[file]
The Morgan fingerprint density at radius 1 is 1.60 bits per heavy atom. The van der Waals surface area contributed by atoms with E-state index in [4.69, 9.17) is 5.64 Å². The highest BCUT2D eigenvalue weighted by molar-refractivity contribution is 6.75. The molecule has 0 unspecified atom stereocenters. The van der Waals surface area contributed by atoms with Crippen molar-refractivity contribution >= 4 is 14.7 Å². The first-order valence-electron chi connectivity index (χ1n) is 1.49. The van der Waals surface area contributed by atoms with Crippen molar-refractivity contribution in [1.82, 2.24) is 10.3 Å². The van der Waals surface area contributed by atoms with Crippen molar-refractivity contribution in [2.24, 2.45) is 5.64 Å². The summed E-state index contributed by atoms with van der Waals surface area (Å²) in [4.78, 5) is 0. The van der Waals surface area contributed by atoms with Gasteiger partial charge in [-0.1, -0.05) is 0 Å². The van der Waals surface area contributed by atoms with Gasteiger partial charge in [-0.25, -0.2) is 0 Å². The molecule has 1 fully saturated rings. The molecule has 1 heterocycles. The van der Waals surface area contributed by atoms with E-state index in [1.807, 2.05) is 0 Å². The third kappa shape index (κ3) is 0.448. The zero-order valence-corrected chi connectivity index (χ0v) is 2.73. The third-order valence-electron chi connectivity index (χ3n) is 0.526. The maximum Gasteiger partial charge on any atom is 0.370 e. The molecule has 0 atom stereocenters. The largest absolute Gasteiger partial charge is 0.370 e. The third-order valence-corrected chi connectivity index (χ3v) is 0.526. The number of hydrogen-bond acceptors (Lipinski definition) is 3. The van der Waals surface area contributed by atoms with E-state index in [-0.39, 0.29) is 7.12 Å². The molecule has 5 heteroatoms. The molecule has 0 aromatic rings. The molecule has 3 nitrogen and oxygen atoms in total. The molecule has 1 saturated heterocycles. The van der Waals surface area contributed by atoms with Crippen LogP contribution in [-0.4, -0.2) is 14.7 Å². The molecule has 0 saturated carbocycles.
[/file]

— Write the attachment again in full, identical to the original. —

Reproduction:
The Morgan fingerprint density at radius 1 is 1.60 bits per heavy atom. The van der Waals surface area contributed by atoms with E-state index in [4.69, 9.17) is 5.64 Å². The highest BCUT2D eigenvalue weighted by molar-refractivity contribution is 6.75. The molecule has 0 unspecified atom stereocenters. The van der Waals surface area contributed by atoms with Crippen molar-refractivity contribution >= 4 is 14.7 Å². The first-order valence-electron chi connectivity index (χ1n) is 1.49. The van der Waals surface area contributed by atoms with Crippen molar-refractivity contribution in [1.82, 2.24) is 10.3 Å². The van der Waals surface area contributed by atoms with Crippen molar-refractivity contribution in [2.24, 2.45) is 5.64 Å². The summed E-state index contributed by atoms with van der Waals surface area (Å²) in [4.78, 5) is 0. The van der Waals surface area contributed by atoms with Gasteiger partial charge in [-0.1, -0.05) is 0 Å². The van der Waals surface area contributed by atoms with Gasteiger partial charge in [-0.25, -0.2) is 0 Å². The molecule has 1 fully saturated rings. The molecule has 1 heterocycles. The van der Waals surface area contributed by atoms with E-state index in [1.807, 2.05) is 0 Å². The third kappa shape index (κ3) is 0.448. The zero-order valence-corrected chi connectivity index (χ0v) is 2.73. The third-order valence-electron chi connectivity index (χ3n) is 0.526. The maximum Gasteiger partial charge on any atom is 0.370 e. The molecule has 0 atom stereocenters. The largest absolute Gasteiger partial charge is 0.370 e. The third-order valence-corrected chi connectivity index (χ3v) is 0.526. The number of hydrogen-bond acceptors (Lipinski definition) is 3. The van der Waals surface area contributed by atoms with E-state index in [-0.39, 0.29) is 7.12 Å². The molecule has 5 heteroatoms. The molecule has 0 aromatic rings. The molecule has 3 nitrogen and oxygen atoms in total. The molecule has 1 saturated heterocycles. The van der Waals surface area contributed by atoms with Crippen LogP contribution in [-0.4, -0.2) is 14.7 Å². The molecule has 0 saturated carbocycles.